In cricket, scoring depends on the number of runs and wickets taken (known as outs). On the pitch, a wicket is a set of three sticks/stumps with two wooden bails on top. Each team takes turns to bowl and bat. When a team is batting, they attempt to score as many runs as possible.
Once the batsman hits the ball, especially to an empty or remote part of the field, they may wish to run between the wickets to score runs. There is a batsman on each end of the pitch, and they will run from their end of the pitch to the other end. If they successfully reach the other end of the pitch without the fielding team striking them out, 1 run is added to the total score. This run will also count towards the batsman's (who hit the ball) individual score.
This way of scoring runs can keep going because if both the batsmen run to the other end of the pitch and back to their own, that is considered 2 runs. Running every time the ball is hit is not necessary, especially if the players believe they will not have enough time to make it back before the fielding team strikes their stumps. They can also score runs if the ball touches the boundary line or goes over the boundary lines. If the ball hits the boundary, that is equivalent to 4 runs. If the ball goes over the boundary lines, that is equivalent to 6 runs.
On the other hand, the bowling team's main goal is to get the batsman out or accumulate wickets. The five main ways to get a wicket are done through being caught, bowled, run out, stumped, or leg before wicket. If the batsman is caught, it means a fielder caught the bowled ball before it hit the ground. If the batsman is bowled, the two bails are knocked over by a bowled ball. If the batsman is run out, they fall short of the batting crease and a player from the fielding team knocks over the wicket while the batter is running between the wickets. If the batsman is stumped, it means the wicket-keeper collects the cricket ball and knocks over the wicket before the batter is in the batting crease. Lastly, if the ball hits the stumps if it wasn't for the batsman's pads, it is considered a leg before wicket.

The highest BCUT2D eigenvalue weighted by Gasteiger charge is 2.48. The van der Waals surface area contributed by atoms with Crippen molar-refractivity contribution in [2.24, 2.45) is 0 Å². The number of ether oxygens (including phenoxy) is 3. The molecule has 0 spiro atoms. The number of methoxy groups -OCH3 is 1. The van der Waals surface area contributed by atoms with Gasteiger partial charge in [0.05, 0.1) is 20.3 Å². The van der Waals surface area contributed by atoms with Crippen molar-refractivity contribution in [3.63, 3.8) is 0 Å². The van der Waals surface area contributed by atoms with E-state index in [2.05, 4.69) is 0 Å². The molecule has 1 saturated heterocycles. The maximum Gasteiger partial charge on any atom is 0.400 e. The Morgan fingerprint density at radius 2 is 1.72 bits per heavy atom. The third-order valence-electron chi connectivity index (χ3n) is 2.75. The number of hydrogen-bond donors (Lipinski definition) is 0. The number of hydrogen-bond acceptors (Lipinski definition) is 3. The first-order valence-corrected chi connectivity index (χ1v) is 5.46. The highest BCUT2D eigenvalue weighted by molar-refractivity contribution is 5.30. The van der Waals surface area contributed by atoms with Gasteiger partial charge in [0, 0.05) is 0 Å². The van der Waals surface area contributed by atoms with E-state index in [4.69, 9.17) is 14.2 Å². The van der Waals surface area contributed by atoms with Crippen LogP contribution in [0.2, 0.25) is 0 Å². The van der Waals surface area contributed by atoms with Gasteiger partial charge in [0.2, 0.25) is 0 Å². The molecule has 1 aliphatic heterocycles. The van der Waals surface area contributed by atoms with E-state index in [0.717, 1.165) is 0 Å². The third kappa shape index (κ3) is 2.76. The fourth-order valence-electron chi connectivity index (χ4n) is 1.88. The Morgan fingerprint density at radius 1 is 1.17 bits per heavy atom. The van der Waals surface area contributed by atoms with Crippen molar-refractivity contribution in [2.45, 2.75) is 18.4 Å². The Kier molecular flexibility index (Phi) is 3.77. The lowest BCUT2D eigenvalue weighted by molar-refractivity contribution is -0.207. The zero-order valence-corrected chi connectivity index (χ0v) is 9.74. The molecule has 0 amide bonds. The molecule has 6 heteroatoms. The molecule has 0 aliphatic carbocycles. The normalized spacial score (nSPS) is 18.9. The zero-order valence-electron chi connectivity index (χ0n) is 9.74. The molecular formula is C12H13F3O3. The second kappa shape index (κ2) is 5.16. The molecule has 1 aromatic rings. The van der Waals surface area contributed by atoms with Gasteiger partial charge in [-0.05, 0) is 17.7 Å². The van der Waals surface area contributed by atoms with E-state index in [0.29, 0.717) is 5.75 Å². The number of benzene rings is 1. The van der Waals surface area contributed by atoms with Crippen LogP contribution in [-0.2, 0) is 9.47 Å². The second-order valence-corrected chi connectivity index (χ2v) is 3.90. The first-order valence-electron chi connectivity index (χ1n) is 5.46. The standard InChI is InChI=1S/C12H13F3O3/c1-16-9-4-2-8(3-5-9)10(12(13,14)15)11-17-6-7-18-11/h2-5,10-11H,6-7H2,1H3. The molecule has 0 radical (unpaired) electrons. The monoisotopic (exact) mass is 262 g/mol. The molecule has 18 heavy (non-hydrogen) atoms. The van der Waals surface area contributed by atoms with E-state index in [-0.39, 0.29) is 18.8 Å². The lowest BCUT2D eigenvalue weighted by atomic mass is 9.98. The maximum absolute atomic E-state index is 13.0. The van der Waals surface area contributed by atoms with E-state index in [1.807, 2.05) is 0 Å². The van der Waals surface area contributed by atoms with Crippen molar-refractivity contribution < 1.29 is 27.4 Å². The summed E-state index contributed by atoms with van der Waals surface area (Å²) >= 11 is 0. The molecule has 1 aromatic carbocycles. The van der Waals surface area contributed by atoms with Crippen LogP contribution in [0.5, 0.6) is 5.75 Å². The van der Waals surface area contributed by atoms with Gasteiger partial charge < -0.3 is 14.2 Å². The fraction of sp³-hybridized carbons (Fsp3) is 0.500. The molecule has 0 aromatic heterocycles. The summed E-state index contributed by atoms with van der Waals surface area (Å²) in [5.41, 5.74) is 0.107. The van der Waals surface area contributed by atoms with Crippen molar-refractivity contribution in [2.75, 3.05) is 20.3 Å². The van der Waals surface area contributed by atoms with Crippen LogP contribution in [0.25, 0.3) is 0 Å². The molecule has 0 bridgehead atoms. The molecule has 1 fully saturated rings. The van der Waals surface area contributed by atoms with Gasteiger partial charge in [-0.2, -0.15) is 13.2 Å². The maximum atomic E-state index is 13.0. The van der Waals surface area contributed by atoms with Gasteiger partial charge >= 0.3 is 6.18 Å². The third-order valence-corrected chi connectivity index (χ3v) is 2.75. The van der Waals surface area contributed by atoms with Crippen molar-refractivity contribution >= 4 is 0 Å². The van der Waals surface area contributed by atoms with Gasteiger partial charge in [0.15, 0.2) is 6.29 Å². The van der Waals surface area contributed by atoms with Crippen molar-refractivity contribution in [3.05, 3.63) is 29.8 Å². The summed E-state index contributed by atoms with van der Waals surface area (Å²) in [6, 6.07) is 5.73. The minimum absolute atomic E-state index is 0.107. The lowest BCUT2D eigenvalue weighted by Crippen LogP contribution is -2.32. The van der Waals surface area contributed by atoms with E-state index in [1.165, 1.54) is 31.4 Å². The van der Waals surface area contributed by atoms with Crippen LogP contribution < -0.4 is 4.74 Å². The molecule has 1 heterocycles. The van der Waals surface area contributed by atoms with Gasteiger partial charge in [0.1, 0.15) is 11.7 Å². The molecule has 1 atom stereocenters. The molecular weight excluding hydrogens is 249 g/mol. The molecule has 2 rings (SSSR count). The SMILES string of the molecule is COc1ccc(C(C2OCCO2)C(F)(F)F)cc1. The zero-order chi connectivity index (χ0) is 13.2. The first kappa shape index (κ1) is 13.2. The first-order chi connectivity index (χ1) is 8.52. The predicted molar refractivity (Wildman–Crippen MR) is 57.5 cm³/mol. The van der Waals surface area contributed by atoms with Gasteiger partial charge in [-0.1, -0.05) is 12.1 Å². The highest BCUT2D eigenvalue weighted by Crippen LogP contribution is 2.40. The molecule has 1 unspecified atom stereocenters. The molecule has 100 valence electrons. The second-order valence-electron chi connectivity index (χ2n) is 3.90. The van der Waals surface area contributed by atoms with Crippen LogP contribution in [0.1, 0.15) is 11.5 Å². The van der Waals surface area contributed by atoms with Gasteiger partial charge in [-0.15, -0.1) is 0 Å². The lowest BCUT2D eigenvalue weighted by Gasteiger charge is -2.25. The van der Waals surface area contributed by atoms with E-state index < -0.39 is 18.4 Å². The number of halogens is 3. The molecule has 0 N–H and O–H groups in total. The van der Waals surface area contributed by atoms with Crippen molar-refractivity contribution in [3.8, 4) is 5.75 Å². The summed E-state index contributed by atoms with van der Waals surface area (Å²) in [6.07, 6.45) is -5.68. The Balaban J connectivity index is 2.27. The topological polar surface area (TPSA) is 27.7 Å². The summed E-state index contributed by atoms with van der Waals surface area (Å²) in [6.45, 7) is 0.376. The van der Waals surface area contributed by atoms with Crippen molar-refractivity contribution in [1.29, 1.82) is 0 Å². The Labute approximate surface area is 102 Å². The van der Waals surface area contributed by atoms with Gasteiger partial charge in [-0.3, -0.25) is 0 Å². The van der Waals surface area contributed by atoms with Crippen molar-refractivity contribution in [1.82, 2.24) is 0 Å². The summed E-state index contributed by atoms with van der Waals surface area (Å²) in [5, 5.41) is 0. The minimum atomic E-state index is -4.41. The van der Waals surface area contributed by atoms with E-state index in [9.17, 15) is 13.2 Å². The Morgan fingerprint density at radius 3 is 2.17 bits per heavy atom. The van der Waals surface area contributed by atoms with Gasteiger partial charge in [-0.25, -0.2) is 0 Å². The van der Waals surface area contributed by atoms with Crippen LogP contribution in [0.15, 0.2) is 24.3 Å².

As the game goes on, the batting team will have accumulated runs while the fielding team will have collected wickets. For example, if the batting team has 100 runs and the fielding team has collected 5 wickets, the score is "5/100" or "five to hundred."
Different cricket games have different lengths and this depends on the type of tournament being played. For example, if a game is 20 overs (1 over = 6 balls) long, there will be 120 balls. The team must try to score as high as possible within those balls, and then they will switch sides. Another scenario is the batting team might have 10 outs/wickets before completing the overs and must switch sides then too. In the end, usually, the team with the highest number of runs wins.
Scoring in cricket requires the batting team to make runs and the fielding team to collect wickets. When the batsman hits the ball, they usually make 1, 2, 4, or 6 runs. 1 or 2 runs are made when the current batsman and the second batsmen run from their respective end of the pitch to the other end without getting out. 4 runs can be made when the ball hits the boundary line. And when the ball is hit over the boundary line, that is 6 runs.
There is no "good score" in cricket. This depends on the type of game played, and how many overs there are. If the game has 20 overs, one batsman scoring 50 runs is considered impressive. But if the game has a higher number of overs, the score would increase as well. A good score is relative to the number of overs played in the game. But teams should try to minimize the number of wickets they have to ensure a higher chance of winning.
A wicket is considered an "out" in cricket. The fielding team accumulates wickets against the batting team as this is their main goal. In most cases, the maximum number of wickets taken is 10. There are five main ways teams can collect a wicket. They are: being caught, bowled, run out, stumped, or leg before wicket. Once a wicket is taken against a batsman, that batsman is out and another one must take his place.
The main goal for the batting team is to score as many runs as possible. Each game has a certain number of overs (1 over = 6 balls). Batsmen will make as many runs as they can under a certain number of overs and balls. Once the overs are complete the batting and fielding team will switch sides. Or if the batting team has 10 wickets against them before completing the specified number of overs, they must switch sides.